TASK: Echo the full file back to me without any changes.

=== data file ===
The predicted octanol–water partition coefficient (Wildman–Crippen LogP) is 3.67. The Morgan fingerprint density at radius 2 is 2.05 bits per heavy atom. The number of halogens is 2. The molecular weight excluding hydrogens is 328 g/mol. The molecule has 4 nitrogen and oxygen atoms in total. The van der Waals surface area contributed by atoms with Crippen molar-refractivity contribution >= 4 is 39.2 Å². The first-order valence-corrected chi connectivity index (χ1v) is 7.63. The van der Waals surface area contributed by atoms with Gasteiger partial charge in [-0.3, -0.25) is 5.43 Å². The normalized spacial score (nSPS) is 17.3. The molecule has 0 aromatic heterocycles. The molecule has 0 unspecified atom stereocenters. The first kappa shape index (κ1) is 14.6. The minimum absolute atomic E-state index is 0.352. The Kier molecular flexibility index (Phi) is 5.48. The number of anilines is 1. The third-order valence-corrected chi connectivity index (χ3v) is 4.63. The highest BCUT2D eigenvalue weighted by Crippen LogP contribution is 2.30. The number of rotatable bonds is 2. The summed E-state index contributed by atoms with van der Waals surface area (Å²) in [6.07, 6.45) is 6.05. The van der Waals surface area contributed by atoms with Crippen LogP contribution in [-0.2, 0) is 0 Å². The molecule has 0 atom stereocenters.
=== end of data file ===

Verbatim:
The predicted octanol–water partition coefficient (Wildman–Crippen LogP) is 3.67. The Morgan fingerprint density at radius 2 is 2.05 bits per heavy atom. The number of halogens is 2. The molecular weight excluding hydrogens is 328 g/mol. The molecule has 4 nitrogen and oxygen atoms in total. The van der Waals surface area contributed by atoms with Crippen molar-refractivity contribution >= 4 is 39.2 Å². The first-order valence-corrected chi connectivity index (χ1v) is 7.63. The van der Waals surface area contributed by atoms with Gasteiger partial charge in [-0.3, -0.25) is 5.43 Å². The normalized spacial score (nSPS) is 17.3. The molecule has 0 aromatic heterocycles. The molecule has 0 unspecified atom stereocenters. The first kappa shape index (κ1) is 14.6. The minimum absolute atomic E-state index is 0.352. The Kier molecular flexibility index (Phi) is 5.48. The number of anilines is 1. The third-order valence-corrected chi connectivity index (χ3v) is 4.63. The highest BCUT2D eigenvalue weighted by Crippen LogP contribution is 2.30. The number of rotatable bonds is 2. The summed E-state index contributed by atoms with van der Waals surface area (Å²) in [6.07, 6.45) is 6.05. The van der Waals surface area contributed by atoms with Crippen LogP contribution in [-0.2, 0) is 0 Å². The molecule has 0 atom stereocenters.